It came from beyond.
This is a Hubble Space Telescope image of a comet that is passing through our solar system. It was born around a star that is not our own, then flung off into space by some unknown cataclysm.
But it’s not here to stay. It’s moving at around 100,000 mph, which is much too fast for even our mighty sun to capture it in its orbit. (For reference, Voyager 1, the spacecraft that’s has left our solar system, is traveling at around 35,000 mph.) The comet, named 2I/Borisov, is only the second interstellar object recorded in our solar system. The first, a cigar-shaped rock (also probably a comet of sorts), named Oumuamua was discovered in 2017.
The above image was taken on November 16. The bright blue object in the center is the comet, approximately 203 million miles away from the Earth. The smudgy object to the left of it is actually a spiral galaxy 390 million light-years in the background. (How’s that for an extreme contrast in scale? The core of the comet is probably less than a mile wide.)
Here’s another image of the comet, from Hubble, shortly after its closest approach to the sun on December 9, when it was 185 million miles away.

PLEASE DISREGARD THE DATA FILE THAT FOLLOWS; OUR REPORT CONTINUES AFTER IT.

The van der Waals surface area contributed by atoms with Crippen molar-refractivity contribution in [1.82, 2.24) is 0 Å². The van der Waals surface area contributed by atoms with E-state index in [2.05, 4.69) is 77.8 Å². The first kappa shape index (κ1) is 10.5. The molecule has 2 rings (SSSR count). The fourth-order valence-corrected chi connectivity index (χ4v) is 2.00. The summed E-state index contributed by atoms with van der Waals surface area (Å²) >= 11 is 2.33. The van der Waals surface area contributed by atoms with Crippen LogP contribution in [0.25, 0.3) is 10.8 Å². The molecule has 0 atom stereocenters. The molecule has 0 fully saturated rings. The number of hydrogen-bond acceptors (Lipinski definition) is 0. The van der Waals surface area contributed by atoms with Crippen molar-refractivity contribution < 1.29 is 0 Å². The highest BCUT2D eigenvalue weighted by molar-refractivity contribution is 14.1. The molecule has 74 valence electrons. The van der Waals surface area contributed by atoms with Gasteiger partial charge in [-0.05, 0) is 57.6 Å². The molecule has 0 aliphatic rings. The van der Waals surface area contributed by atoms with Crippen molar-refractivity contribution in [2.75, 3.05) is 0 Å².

The comet was first spotted in August while it was on its way into our solar system. That gives astronomers a long time to observe this rare object. They’ve been watching it since it was discovered. And already, they’ve made some small discoveries.
Namely: They discovered 2I/Borisov looks a lot like comets that form in our own solar system. It’s a tiny ball of ice and rock that exudes vapor when warmed by the sun. That is “evidence that comets also form around other stars,” NASA relays. It’s simple, but something scientists don’t take for granted.
2I/Borisov is the second interstellar object to be recorded entering our solar neighborhood. The first, Oumuamua, was discovered while it was exiting our solar system, and astronomers only could study it for a short window of time. (Those studies led to some wild speculation that Oumuamua was an alien spaceship. To be clear: It very most likely was not.)
In the future, astronomers hope to spot more and more of these interstellar visitors. They’re hard to find because they’re small and faint, and moving so quickly. But our telescopes are growing sensitive. The more we see, the more we’ll understand how much our solar system is like, and unlike, the greater cosmos.
2I/Borisov, which is too faint to see without a telescope, will make its closest approach to Earth on December 28, before reaching Jupiter by the middle of 2020. Then it will keep going, going, until it’s gone.